Labour bill rushed through house before summer recess
Lorraine Michael decries 'Water Street merchant model' in Bill 22
Changes to a controversial labour bill were approved at the House of Assembly Thursday in the final hours of the spring sitting, with outgoing Premier Tom Marshall insisting that Bill 22 will give workers a greater democratic opportunity to determine their future.
But NDP Leader Lorraine Michael says the bill will make it more difficult to form a union, and is a capitulation to businesses.
"What message is he sending to the labour movement by reverting to a paternalistic, repressive, Water Street merchant model that favours anti-union employers and the certification process?" Michael asked in the house.
Two years ago, the house passed a bill that set the bar for organizing with the signing of certification cards. Bill 22, though, will require workers to hold a subsequent vote — a change that Marshall firmly defended.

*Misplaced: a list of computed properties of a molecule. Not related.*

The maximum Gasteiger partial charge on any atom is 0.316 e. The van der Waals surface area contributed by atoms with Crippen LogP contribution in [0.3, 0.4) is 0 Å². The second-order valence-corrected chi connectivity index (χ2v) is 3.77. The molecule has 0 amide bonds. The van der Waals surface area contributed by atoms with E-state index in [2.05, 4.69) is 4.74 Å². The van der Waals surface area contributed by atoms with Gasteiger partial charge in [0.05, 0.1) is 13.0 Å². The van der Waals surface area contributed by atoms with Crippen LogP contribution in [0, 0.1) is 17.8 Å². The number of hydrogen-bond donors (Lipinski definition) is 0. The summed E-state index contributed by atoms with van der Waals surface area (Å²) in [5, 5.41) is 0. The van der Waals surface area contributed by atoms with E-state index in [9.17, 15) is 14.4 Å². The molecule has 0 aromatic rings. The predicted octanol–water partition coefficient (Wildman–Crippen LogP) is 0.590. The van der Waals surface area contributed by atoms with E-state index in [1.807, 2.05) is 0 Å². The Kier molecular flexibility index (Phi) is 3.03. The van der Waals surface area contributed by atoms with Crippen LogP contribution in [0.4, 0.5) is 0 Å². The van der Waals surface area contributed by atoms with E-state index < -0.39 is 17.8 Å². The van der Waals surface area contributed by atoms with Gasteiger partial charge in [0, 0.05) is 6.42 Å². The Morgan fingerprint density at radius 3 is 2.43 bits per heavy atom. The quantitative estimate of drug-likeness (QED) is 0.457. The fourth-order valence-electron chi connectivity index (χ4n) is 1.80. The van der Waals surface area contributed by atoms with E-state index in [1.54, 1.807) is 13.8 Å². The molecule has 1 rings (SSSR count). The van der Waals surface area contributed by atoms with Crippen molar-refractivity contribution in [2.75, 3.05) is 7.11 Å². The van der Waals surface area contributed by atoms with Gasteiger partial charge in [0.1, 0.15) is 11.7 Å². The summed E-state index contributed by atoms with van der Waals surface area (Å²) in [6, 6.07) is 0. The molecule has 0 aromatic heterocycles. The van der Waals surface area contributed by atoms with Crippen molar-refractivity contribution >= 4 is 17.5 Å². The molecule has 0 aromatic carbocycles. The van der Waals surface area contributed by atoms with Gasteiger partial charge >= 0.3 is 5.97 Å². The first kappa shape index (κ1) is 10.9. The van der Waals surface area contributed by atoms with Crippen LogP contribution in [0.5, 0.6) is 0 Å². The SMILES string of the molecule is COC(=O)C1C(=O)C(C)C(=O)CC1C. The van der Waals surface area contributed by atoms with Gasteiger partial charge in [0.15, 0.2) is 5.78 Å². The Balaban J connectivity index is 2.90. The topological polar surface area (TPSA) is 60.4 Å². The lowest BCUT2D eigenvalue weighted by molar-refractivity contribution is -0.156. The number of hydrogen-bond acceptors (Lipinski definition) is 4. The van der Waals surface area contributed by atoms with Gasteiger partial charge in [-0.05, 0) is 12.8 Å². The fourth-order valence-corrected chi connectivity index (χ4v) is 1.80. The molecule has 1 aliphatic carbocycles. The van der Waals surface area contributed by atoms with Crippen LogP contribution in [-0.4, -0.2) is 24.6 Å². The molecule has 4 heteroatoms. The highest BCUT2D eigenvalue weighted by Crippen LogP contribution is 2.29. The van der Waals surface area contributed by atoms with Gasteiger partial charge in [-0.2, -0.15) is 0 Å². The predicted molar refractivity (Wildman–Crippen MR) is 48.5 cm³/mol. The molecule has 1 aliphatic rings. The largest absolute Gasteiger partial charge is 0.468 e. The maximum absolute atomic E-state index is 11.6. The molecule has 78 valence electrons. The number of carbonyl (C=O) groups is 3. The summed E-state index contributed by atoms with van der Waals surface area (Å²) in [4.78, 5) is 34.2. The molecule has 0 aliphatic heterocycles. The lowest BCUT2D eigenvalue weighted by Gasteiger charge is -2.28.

"I believe in picking the people who are going to negotiate a collective agreement for you. It should be done with a vote," Marshall said during question period.
"I do not know how anyone can be opposed to a secret ballot with an election. That is how we do things in this province … If you were to say to me you have a piece of paper signed by four people who have promised to vote for you, I still want the election."
Michael, who called Bill 22 "a travesty," said during the debate that the PCs' logic does not make sense, and will be calling for an unnecessary step.
"It is like saying to us we have a general election. One of the three parties in this room wins the election and they say no, but you have to go through a second election now. That is the way it was. That is what we had changed in 2012," Michael said.
The Opposition Liberals voted in favour of the bill, one of the last items to be approved by the legislature.
MHAs are expected to return to the House of Assembly in the fall, by which time Frank Coleman — the only candidate in the PC leadership race — is expected to be in the premier's chair, unless an election is called first.